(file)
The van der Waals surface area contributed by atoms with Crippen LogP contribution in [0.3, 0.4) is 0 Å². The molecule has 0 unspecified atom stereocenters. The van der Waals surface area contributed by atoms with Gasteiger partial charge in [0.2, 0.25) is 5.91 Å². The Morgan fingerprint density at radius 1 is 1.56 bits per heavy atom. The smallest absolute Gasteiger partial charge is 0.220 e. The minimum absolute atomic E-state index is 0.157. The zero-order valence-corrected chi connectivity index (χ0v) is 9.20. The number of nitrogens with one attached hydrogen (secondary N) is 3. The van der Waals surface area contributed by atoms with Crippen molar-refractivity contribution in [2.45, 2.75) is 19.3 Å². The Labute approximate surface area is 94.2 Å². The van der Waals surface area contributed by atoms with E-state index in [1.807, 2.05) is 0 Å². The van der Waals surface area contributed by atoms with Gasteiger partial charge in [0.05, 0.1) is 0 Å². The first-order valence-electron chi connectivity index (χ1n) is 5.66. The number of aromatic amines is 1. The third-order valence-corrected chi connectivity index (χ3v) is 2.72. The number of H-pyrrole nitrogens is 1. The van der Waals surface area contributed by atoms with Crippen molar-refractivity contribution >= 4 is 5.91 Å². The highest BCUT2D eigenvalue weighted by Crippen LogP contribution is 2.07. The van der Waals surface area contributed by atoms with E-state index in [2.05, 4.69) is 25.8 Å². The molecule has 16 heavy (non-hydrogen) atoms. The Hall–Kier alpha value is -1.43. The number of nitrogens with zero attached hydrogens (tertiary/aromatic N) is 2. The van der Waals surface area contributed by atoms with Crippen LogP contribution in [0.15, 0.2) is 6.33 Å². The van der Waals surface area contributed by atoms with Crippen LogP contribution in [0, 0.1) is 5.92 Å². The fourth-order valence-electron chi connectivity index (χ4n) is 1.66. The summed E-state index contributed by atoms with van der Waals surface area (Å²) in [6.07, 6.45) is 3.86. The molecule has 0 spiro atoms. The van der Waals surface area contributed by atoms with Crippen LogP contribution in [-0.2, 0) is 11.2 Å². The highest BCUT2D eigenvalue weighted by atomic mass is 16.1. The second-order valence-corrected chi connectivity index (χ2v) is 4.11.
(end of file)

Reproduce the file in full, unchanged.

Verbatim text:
The van der Waals surface area contributed by atoms with Crippen LogP contribution in [0.3, 0.4) is 0 Å². The molecule has 0 unspecified atom stereocenters. The van der Waals surface area contributed by atoms with Gasteiger partial charge in [0.2, 0.25) is 5.91 Å². The Morgan fingerprint density at radius 1 is 1.56 bits per heavy atom. The smallest absolute Gasteiger partial charge is 0.220 e. The minimum absolute atomic E-state index is 0.157. The zero-order valence-corrected chi connectivity index (χ0v) is 9.20. The number of nitrogens with one attached hydrogen (secondary N) is 3. The van der Waals surface area contributed by atoms with Crippen molar-refractivity contribution in [2.45, 2.75) is 19.3 Å². The Labute approximate surface area is 94.2 Å². The van der Waals surface area contributed by atoms with E-state index in [1.807, 2.05) is 0 Å². The van der Waals surface area contributed by atoms with Gasteiger partial charge in [0.05, 0.1) is 0 Å². The first-order valence-electron chi connectivity index (χ1n) is 5.66. The number of aromatic amines is 1. The third-order valence-corrected chi connectivity index (χ3v) is 2.72. The number of H-pyrrole nitrogens is 1. The van der Waals surface area contributed by atoms with Crippen molar-refractivity contribution >= 4 is 5.91 Å². The highest BCUT2D eigenvalue weighted by Crippen LogP contribution is 2.07. The van der Waals surface area contributed by atoms with E-state index in [2.05, 4.69) is 25.8 Å². The molecule has 16 heavy (non-hydrogen) atoms. The Hall–Kier alpha value is -1.43. The number of nitrogens with zero attached hydrogens (tertiary/aromatic N) is 2. The van der Waals surface area contributed by atoms with Crippen LogP contribution in [0.15, 0.2) is 6.33 Å². The van der Waals surface area contributed by atoms with Crippen LogP contribution in [0, 0.1) is 5.92 Å². The fourth-order valence-electron chi connectivity index (χ4n) is 1.66. The summed E-state index contributed by atoms with van der Waals surface area (Å²) in [6.07, 6.45) is 3.86. The molecule has 0 spiro atoms. The van der Waals surface area contributed by atoms with Crippen LogP contribution in [-0.2, 0) is 11.2 Å². The highest BCUT2D eigenvalue weighted by atomic mass is 16.1. The second-order valence-corrected chi connectivity index (χ2v) is 4.11.